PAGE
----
Green Cleaning With Citric Acid

Green Cleaning With Citric Acid

By on Nov 6th 2020

Green cleaning is the process of using chemicals that are found naturally and are more environmentally friendly. Something important to think about is where the chemicals go when you’re done using them. Often harsh chemicals are just washed down the drain when they are done being used. This could potentially damage the local ecosystem and water supplies. That is why it’s important to use chemicals that are found naturally and do not do a lot of damage to our environment.

Most common household cleaners have a lot of downsides. Often, they can contain chemicals with impurities that have carcinogen properties. A common impurity that occurs is 1,4-dioxane. 1,4-dioxane is a known carcinogen that could cause cancer. Another problem with cleaners is the fumes that often trigger asthma attacks or could even damage your lungs. Cleaners could also potentially cause birth defects. In one study, mothers who worked as cleaners were more likely to have kids that developed birth defects. Although it can be necessary to use strong chemicals, these risks need to be considered, especially in the home.

Citric Acid as a Cleaning Agent

So how does citric acid fit into this? Citric acid is a naturally occurring acid found in fruits and is made industrially by microbial production using a mold. Citric acid has antibacterial properties, this means that it will kill most bacteria that it meets. This makes citric acid great for cleaning areas that should not have a lot of bacteria. Another important quality that it possesses is its ability to inactive or destroy Viruses. This means that citric acid can be used in some hand sanitizers and similar products to potentially damage viruses or destroy viruses. It is also added to some food to treat noroviruses, a common foodborne illness.

Citric acid is also an excellent chelating agent. This simply means that citric acid binds with metals and make them soluble or able to be dissolved. Therefore, citric acid can also be used to remove iron stains, rust, heavy metals, and soap scum. Citric acid dissolves these metals and allows them to be washed away.

DIY Green Cleaner 

Creating a citric acid solution is easy. The general rule is one pound of citric acid to two pints of distilled water. You can vary the amount of citric acid depending on your need. Although citric acid can be used to clean metal it is recommended that you place the citric acid in a non-metal bowl and have a non-metal utensil to stir. Next you are going to need to boil the two pints of distilled water. Once the water is boiling carefully pour the water into the bowl with citric acid and mix. Once mixed you may want to use a fine filter to remove any non-dissolved citric acid crystals. Now that you have your citric acid solution it is important to store it in an airtight container until it is ready to be used. It could be used with a cloth and bucket or be used in a spray bottle.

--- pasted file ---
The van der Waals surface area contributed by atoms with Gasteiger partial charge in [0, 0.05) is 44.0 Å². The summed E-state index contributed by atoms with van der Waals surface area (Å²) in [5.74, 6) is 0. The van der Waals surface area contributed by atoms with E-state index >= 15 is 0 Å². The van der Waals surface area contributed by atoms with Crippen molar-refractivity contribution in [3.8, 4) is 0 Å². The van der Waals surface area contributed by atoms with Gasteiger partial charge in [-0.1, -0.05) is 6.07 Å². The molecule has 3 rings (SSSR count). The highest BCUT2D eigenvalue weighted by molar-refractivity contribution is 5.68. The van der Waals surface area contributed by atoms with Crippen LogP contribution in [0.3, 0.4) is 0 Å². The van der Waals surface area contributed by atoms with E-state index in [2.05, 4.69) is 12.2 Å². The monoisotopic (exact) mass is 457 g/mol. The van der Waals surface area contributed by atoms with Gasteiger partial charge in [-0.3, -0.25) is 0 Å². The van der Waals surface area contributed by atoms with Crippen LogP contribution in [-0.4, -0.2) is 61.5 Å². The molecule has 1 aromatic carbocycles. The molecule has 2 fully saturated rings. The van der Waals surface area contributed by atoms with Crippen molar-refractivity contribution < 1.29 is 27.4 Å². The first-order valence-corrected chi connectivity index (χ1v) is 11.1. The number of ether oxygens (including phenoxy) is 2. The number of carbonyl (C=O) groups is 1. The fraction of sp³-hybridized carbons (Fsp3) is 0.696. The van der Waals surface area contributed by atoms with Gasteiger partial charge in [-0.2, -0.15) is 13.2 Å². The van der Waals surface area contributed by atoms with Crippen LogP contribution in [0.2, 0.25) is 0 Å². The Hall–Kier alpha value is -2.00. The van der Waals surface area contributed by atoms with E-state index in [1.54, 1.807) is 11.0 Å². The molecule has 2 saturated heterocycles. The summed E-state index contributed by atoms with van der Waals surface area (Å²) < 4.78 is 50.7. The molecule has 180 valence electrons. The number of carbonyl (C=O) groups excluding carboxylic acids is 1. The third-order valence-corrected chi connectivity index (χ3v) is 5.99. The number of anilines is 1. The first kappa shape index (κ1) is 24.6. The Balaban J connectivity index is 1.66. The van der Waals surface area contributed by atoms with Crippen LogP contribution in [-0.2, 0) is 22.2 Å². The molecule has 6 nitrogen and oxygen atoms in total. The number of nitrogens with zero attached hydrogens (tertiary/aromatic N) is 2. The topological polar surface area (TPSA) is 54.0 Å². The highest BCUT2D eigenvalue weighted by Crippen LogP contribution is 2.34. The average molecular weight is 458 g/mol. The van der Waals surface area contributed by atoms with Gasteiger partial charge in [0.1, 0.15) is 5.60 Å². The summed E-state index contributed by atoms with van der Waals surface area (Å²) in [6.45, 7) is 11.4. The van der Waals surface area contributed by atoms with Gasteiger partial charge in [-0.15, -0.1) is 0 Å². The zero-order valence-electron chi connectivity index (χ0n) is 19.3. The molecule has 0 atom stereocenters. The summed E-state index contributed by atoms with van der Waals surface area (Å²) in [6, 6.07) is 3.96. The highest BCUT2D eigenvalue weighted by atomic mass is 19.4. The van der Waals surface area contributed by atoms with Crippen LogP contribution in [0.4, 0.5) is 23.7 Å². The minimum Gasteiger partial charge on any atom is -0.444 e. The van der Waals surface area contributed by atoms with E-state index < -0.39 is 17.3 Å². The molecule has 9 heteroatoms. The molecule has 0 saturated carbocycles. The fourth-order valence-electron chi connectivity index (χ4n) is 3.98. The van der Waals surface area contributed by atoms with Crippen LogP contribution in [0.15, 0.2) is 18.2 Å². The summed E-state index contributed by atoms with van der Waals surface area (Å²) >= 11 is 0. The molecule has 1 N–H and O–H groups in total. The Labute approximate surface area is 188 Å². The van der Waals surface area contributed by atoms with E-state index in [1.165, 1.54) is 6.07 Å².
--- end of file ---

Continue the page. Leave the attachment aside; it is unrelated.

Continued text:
Citric Acid Cleaner Dos & Don'ts

So, what are some places to uses a citric acid cleaner? First let’s start with the kitchen. Citric acid can be used to clean appliances like a refrigerator, dishwasher, and microwave. Citric acid also has a very pleasant smell that is desirable in the kitchen. Its ability to bind with soap scum and remove heavy metals also makes it ideal to use on glasses and plates that you want to keep shiny, although it is not a direct substitute for dish soap. In the bathroom citric acid shines, literally. It can be used on bathroom fixtures, the tube, the shower curtain, toilet, and anywhere there is soap scum and limescale. Some things that should be avoided are counter tops that are made from granite or marble, and anything containing brass.

Here at Ingredi.com we've got you covered! We sell a variety of different types of citric acid.

Citric Acid Anhydrous FCC/USP | 50 lbs Bag

Citric Acid Anhydrous FCC/USP Non-GMO | 50 lbs Bag

Citric Acid Fine Granular FCC/USP | 50 lbs Bag

Citric Acid 50% Solution | 555 lbs Drum

Don't forget to check out our Bulk Pricing option for even more savings.


Sources:
https://pubchem.ncbi.nlm.nih.gov/compound/Citric-acid
https://www.thespruce.com/citric-acid-safety-clean...
https://www.ncbi.nlm.nih.gov/pmc/articles/PMC4750209/
https://pubmed.ncbi.nlm.nih.gov/26295280/
https://www.ncbi.nlm.nih.gov/pmc/articles/PMC3824611/
https://www.ewg.org/guides/cleaners/content/cleaners_and_health/
https://www.hunker.com/13420101/how-to-clean-brass-tarnish-with-baking-soda


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